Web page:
Like a lot of leaders, Steve Kerr, head coach of the Golden State Warriors basketball team--the favorite to win this year's NBA title--loves to read. But you won't find basketball or even sports books on his night stand. So far this year, he has read articles about Al Pacino, Ronald Reagan's astrologer, wrongful incarceration, and musical duo Hall and Oates. Next on his list is an article about the man who plays Big Bird on "Sesame Street." 

What does this successful, 49-year-old leader gain from this habit? "He likes to remind the players that there's more to life than basketball," Warriors general manager Bob Meyers tells the Wall Street Journal.

In other words, it's a way for Kerr to model work-life balance to his team, to keep them loose. It's no secret employees in all fields perform better when they are having fun, and when their sense of play is set free.

And if you dive deeper into Kerr's habits, you find plenty of clues as to how he cultivates creativity. He is precise not only about what he reads, but how he reads. The Warriors PR staff doesn't just select the articles; they print them out on actual paper. Kerr reads them the old-fashioned way. 

Why does this matter? For one thing, many studies suggest you'll retain more of what you read if you print it out, as opposed to reading it digitally.

For another, reading becomes more of a solitary activity when you are only reading--that is, when you are unplugged, not connected to the Internet or outside world. "When alone, we have great access to the unconscious, to unfettered, wandering, ruminative thinking," writes Joshua Wolf Shenk in "Powers of Two," his exploration of creativity and innovation in duos.

It's no accident people often feel at their most creative not only when reading, but when walking, driving, or showering. These activities, notes psychologist Mihaly Csikszentmihalyi, known for his work on "flow" states, involve semiautomatic behaviors; they take up just the right amount of attention, leaving your mind free to roam and connect the creative dots that you couldn't connect when you were actively trying to connect them.

For Kerr, it is easy to trace a line between his eclectic reading habits and in-game success. He has always been an eclectic learner. Kerr won five titles as a backup player. He then worked as the Phoenix Suns general manager and an NBA broadcaster, using those positions to learn more about the sport from different perspectives. He became adept at picking other people's brains to solve problems.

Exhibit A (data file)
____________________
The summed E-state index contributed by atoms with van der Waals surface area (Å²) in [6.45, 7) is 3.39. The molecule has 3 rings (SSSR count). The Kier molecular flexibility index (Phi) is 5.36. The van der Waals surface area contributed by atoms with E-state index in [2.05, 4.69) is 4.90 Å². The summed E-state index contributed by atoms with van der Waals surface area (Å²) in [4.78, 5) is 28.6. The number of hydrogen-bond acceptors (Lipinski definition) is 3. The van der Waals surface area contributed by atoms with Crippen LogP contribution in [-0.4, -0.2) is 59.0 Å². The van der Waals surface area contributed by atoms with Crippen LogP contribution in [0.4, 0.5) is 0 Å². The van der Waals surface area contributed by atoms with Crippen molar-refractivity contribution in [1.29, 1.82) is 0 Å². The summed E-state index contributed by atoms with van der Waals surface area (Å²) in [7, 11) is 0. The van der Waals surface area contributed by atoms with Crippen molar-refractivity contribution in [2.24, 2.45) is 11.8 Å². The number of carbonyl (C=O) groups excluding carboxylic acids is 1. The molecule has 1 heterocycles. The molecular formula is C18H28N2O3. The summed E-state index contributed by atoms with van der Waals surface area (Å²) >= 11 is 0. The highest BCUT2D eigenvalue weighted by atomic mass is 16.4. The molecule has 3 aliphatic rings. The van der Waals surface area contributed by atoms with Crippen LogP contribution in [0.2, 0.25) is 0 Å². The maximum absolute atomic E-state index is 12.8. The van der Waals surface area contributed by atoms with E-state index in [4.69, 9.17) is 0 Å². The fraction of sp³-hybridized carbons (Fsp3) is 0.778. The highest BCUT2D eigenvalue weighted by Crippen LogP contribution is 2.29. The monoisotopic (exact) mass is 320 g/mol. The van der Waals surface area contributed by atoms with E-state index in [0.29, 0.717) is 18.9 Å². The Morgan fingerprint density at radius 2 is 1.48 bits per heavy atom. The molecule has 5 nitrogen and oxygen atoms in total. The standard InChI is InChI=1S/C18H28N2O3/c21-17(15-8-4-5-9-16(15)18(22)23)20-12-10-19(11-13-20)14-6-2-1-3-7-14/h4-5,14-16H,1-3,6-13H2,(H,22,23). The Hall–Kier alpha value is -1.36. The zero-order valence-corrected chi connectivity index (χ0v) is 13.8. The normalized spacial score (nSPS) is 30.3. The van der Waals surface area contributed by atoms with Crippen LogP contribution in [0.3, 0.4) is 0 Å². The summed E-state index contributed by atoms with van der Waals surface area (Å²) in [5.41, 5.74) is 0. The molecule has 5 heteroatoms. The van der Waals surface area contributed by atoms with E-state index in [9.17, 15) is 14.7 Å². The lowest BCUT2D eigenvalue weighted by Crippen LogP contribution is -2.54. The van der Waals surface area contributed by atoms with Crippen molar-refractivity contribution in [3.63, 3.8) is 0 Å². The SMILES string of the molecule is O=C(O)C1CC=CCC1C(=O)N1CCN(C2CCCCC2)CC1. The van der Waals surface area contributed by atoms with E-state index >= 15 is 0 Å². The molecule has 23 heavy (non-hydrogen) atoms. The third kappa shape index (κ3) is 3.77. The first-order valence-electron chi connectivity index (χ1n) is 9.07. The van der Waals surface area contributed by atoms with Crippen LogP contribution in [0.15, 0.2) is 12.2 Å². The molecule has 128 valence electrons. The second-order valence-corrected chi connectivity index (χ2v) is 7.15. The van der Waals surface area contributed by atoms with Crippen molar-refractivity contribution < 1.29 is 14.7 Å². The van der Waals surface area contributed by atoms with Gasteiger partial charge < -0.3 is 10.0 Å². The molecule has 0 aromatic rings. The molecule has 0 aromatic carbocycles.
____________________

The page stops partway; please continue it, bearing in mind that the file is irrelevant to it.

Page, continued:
It's one reason his best moves as the Warriors coach were arguably his first ones: Hiring well-regarded assistants Ron Adams and Alvin Gentry to run his defense and offense. Both assistants, and their abilities to implement new systems, were keys to the Warriors' great leap forward this year: The team won 67 games in the regular season, a 16-game improvement.     

Though it was Kerr's first year as head coach, his ability to synthesize learning from outside sources has been a hallmark of his career, whether those sources are reading material or other winning coaches.

In his 15 seasons as an NBA player, Kerr played for elite coaches such as Cotton Fitzsimmons (832 career wins), Lenny Wilkens (1,332 wins), Phil Jackson (1,155 wins) and Gregg Popovich (1,022 wins). So he knows how great coaches operate. Part of what he has learned is the importance of perspective: Maintaining a sense of humor and playfulness by showing your team that, indeed, there is more to life than basketball.

Earlier this season, Kerr told the New York Times that this levity is something he gleaned from Fitzsimmons. "He just had us laughing all the time, and that was a pretty powerful thing," Kerr said. This is why Kerr and his assistants often interlace game films--used by the team to prepare for opponents--with bloopers and jokes. 

From Wilkens, he learned a lesson any entrepreneur can relate to: That it's better to "run six or eight things really well, instead of 20 things in a mediocre fashion," he said to the Times

Kerr is amassing lessons not only from his outside reading but also from fellow coaches. And what he's doing mirrors the "networked minds" approach many entrepreneurs have used to solve problems. Rather than relying on just one person's expertise--his own--Kerr is attempting to attack the challenges of coaching with multiple perspectives and mental strengths, all corralled for the sake of addressing a single mission: how to win more basketball games.  

In "The Creator's Code," Amy Wilkinson describes how the founders of Jawbone used this "networked minds" approach to escape the early failures of their flagship health-tracking bracelet. The Jawbone founders didn't simply try to fix the issues on their own; they organized a concerted attempt to reach out to anyone they knew who could help--and to bring their knowledge to bear on the problem. 

The big idea here is that cognitive diversity can lead to breakthrough results in all fields. Wilkinson also cites the famous Bletchley Park code breakers of World War II. They "launched what today we would call the ultimate hack-a-thon," she writes. The combination of experts--linguists, military strategists, mathematicians, historians, engineers, cryptographers, crossword-puzzle experts--all combined their skills to solve a problem that would likely have baffled any single area of expertise. 

Kerr isn't cracking wartime code, but his job does require him to outthink and outmaneuver opponents. If he keeps up the good work, the Warriors might win their first title in 40 years. And if they do, it will be in no small part to Kerr's ability to sharpen his expertise in his own profession--and to remain mindful of all the humor and life that exist outside of it.